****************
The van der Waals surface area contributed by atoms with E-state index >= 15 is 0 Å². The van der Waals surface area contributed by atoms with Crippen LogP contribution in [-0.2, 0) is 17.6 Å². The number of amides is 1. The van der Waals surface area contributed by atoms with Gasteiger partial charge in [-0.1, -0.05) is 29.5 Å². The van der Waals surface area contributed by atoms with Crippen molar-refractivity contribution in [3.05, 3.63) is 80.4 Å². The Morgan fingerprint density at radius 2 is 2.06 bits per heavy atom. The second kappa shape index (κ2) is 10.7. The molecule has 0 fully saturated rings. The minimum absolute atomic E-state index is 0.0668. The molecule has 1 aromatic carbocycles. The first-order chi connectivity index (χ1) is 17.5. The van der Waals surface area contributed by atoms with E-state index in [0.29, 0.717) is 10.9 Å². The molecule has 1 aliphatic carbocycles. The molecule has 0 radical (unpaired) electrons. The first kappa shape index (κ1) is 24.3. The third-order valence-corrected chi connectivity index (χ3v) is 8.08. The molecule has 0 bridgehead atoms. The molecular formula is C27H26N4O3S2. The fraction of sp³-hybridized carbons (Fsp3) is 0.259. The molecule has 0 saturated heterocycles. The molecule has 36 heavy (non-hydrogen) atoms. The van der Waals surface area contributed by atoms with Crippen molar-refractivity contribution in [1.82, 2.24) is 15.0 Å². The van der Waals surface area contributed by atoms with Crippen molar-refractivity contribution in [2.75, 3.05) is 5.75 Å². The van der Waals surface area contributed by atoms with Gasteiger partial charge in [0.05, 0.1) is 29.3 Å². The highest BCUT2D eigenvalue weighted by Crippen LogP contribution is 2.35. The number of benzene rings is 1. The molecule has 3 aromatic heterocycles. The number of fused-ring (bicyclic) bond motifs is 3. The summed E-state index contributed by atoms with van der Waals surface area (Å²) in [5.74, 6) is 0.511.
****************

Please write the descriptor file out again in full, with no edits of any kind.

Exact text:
The van der Waals surface area contributed by atoms with E-state index >= 15 is 0 Å². The van der Waals surface area contributed by atoms with Crippen LogP contribution in [-0.2, 0) is 17.6 Å². The number of amides is 1. The van der Waals surface area contributed by atoms with Gasteiger partial charge in [-0.1, -0.05) is 29.5 Å². The van der Waals surface area contributed by atoms with Crippen molar-refractivity contribution in [3.05, 3.63) is 80.4 Å². The Morgan fingerprint density at radius 2 is 2.06 bits per heavy atom. The second kappa shape index (κ2) is 10.7. The molecule has 0 fully saturated rings. The minimum absolute atomic E-state index is 0.0668. The molecule has 1 aromatic carbocycles. The first-order chi connectivity index (χ1) is 17.5. The van der Waals surface area contributed by atoms with E-state index in [0.29, 0.717) is 10.9 Å². The molecule has 1 aliphatic carbocycles. The molecule has 0 radical (unpaired) electrons. The first kappa shape index (κ1) is 24.3. The third-order valence-corrected chi connectivity index (χ3v) is 8.08. The molecule has 0 bridgehead atoms. The molecular formula is C27H26N4O3S2. The fraction of sp³-hybridized carbons (Fsp3) is 0.259. The molecule has 0 saturated heterocycles. The molecule has 36 heavy (non-hydrogen) atoms. The van der Waals surface area contributed by atoms with Crippen molar-refractivity contribution in [1.82, 2.24) is 15.0 Å². The van der Waals surface area contributed by atoms with Crippen molar-refractivity contribution in [2.75, 3.05) is 5.75 Å². The van der Waals surface area contributed by atoms with Gasteiger partial charge in [0.05, 0.1) is 29.3 Å². The highest BCUT2D eigenvalue weighted by Crippen LogP contribution is 2.35. The number of benzene rings is 1. The molecule has 3 aromatic heterocycles. The number of fused-ring (bicyclic) bond motifs is 3. The summed E-state index contributed by atoms with van der Waals surface area (Å²) in [5.74, 6) is 0.511.